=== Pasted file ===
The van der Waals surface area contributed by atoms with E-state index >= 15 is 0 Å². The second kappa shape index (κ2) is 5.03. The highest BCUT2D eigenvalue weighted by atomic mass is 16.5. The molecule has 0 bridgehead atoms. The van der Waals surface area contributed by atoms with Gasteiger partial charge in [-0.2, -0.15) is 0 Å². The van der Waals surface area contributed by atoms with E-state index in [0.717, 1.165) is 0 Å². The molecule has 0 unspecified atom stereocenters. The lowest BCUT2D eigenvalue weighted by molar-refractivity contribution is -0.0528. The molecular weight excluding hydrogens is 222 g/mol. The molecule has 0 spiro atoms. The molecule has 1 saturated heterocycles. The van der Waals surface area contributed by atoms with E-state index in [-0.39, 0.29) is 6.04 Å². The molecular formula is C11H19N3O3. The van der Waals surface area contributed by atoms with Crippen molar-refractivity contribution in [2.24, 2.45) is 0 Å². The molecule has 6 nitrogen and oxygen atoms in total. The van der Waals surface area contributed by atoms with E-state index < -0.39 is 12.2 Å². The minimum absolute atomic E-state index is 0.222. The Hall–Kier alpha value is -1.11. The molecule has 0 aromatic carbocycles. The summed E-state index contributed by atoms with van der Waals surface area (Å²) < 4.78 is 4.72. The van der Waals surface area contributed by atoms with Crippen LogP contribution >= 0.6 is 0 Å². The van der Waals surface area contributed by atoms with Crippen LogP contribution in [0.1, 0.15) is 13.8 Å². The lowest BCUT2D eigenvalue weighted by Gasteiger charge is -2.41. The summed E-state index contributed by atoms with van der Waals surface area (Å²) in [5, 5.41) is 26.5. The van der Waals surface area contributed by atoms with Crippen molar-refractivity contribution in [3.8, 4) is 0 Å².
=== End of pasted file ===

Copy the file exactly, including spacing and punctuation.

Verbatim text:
The van der Waals surface area contributed by atoms with E-state index >= 15 is 0 Å². The second kappa shape index (κ2) is 5.03. The highest BCUT2D eigenvalue weighted by atomic mass is 16.5. The molecule has 0 bridgehead atoms. The van der Waals surface area contributed by atoms with Gasteiger partial charge in [-0.2, -0.15) is 0 Å². The van der Waals surface area contributed by atoms with E-state index in [0.717, 1.165) is 0 Å². The molecule has 0 unspecified atom stereocenters. The lowest BCUT2D eigenvalue weighted by molar-refractivity contribution is -0.0528. The molecular weight excluding hydrogens is 222 g/mol. The molecule has 0 spiro atoms. The molecule has 1 saturated heterocycles. The van der Waals surface area contributed by atoms with E-state index in [-0.39, 0.29) is 6.04 Å². The molecular formula is C11H19N3O3. The van der Waals surface area contributed by atoms with Crippen molar-refractivity contribution in [2.24, 2.45) is 0 Å². The molecule has 6 nitrogen and oxygen atoms in total. The van der Waals surface area contributed by atoms with E-state index < -0.39 is 12.2 Å². The minimum absolute atomic E-state index is 0.222. The Hall–Kier alpha value is -1.11. The molecule has 0 aromatic carbocycles. The summed E-state index contributed by atoms with van der Waals surface area (Å²) < 4.78 is 4.72. The van der Waals surface area contributed by atoms with Crippen LogP contribution >= 0.6 is 0 Å². The van der Waals surface area contributed by atoms with Crippen LogP contribution in [0.1, 0.15) is 13.8 Å². The lowest BCUT2D eigenvalue weighted by Gasteiger charge is -2.41. The summed E-state index contributed by atoms with van der Waals surface area (Å²) in [5, 5.41) is 26.5. The van der Waals surface area contributed by atoms with Crippen molar-refractivity contribution in [3.8, 4) is 0 Å².